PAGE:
How do these channels compare to Martian channels that are clearly fluvial in origin?
Can we develop better criteria to distinguish volcanic from fluvial channels on Mars?
What do these channels tell us about the geological evolution of Ascraeus? The Tharsis Montes area? Mars generally?
Did all of these style of features form at one specific period of time in Martian history, or are they stratigraphically and temporally contemporaneous with other eruptions and channel forming events on Ascraeus Mons?
The student projects will comprise two components: Part 1 will be the summer research component, and Part 2, the following academic year component. Part 1, the summer component will focus on Ascraeus Mons. Each student will be assigned a separate area on the southern flank of Ascraeus. This is the area we know well and it will form the basis on which to expand our research efforts. This component will have the following goals and structure:
Download, georeference and assemble the required datasets. We will be using a wide variety of datasets including MOLA (gridded data product), THEMIS, HRSC, and CTX data. We will use ArcGIS to build the required databases and compete the mapping and analysis.
Recognize and develop criteria, and map the various morphological features associated with the channels.
Measure various parameters such as aerial extent, cross-sections and channel gradients.
Describe and interpret these morphological features based on our understanding of geological processes on Mars.
Compare these features to analog features on the earth (including observations made during the 5 day trip to Hawaii) and perhaps the moon.
Interpret the origin of these features. Develop criteria to distinguish fluvial and volcanic features.
Place the formation of these features into the broader context of the geological evolution of Mars by mapping their boundaries to determine their relationship with other volcanic (and fluvial) deposits.
Develop the academic year part of the project.
Part 2, the follow-up academic year component of the project may take one of many forms:
Complete a similar study in another location in the Ascraeus area – for example the northern apron appears to have similar channels.
Study similar features on one of the other Martian volcanoes – for example, on one of the other Tharsis Montes volcanoes, or Olympus Mons, or Elysium etc.
Contrast these channels with Martian channels that are almost certainly formed by flowing water – for example Kasei Valles or Shalbatana Vallis. Examine the similarities and differences between these channel features.
Do an analog study on the moon or the earth (perhaps expanding on the observations made during the trip to Hawaii).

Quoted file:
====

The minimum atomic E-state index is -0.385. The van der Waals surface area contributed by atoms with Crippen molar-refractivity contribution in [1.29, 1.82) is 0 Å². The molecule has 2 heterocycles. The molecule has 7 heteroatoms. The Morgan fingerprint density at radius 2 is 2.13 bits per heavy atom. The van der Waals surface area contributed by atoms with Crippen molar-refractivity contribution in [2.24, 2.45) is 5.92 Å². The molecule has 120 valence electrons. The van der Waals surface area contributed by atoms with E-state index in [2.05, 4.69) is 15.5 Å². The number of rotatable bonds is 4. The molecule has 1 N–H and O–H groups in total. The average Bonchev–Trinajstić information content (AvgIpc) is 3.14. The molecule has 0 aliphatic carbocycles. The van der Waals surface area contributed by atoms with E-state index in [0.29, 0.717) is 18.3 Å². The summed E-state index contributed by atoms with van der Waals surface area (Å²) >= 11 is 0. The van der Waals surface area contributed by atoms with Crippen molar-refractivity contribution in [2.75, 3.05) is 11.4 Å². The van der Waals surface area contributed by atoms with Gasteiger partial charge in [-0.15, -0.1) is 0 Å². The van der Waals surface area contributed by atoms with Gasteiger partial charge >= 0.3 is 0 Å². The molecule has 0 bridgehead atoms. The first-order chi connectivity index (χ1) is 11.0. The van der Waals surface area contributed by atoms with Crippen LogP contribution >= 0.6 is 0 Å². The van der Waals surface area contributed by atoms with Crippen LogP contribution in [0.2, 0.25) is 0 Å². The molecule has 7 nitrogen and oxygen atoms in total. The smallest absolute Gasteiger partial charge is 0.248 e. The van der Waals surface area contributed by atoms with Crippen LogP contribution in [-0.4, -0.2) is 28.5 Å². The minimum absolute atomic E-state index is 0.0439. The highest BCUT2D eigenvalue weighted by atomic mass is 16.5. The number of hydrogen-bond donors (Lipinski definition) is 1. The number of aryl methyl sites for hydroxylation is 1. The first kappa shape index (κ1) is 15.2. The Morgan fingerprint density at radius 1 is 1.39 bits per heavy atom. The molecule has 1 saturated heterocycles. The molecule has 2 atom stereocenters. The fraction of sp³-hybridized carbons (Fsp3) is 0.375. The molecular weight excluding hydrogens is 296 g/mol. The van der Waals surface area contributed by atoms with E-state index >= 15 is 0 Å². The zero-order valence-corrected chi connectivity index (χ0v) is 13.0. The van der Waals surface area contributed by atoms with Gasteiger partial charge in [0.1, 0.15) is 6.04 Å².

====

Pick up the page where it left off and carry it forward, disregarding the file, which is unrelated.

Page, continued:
Broader goals include – exposure to planetary geology, a greater appreciation of the role of NASA in planetary exploration and research, develop experience in doing original research, work together in a team of researchers with a common goal, exposure to research with a broad appeal and relevance.
One of the challenges of doing research on Mars is that everything is based on remote sensing, theoretical considerations, and analog studies. We will take a 5 day trip to Hawai’i to directly observe and measure processes and features that are probably direct analogs to features the students will be mapping on Mars (Figure 3). Jake Bleacher and Brent Garry have done extensive work on several lava flows including the 1859 Mauna Loa lava flow and the 1974 Southwest Kilauea rift flow. These studies have provided new field insights into the processes that may have formed the Ascraeus channel system. Prior to the project next summer, and perhaps in response to observations during the first weeks of the project, we will determine the detailed goals and focus of the field work in Hawai’i.
We might visit the Air and Space Museum in Washington which has an excellent planetary exhibition.
In addition to the Keck Symposium, we will explore the possibility of presenting the results of this research at LPSC in Houston in March 2012.
Recommended Courses (at least two)
Figure 4. Hawai’i field conditions
Most of the project will be indoors at F&M and GSFC however for the Hawai’i field trip participants need to be able to walk long distances over difficult terrain (lava flows – Figure 4). Students need to bring normal field gear including back packs, sturdy boots, water bottles, rain gear, flashlights etc (details to follow). Accommodation at F&M will be in College housing. Accommodation on Hawai’i has not been finalized and may include camping (details to follow).
Bleacher et al. (2008) JGRE doi:10.1029/2006JE002873.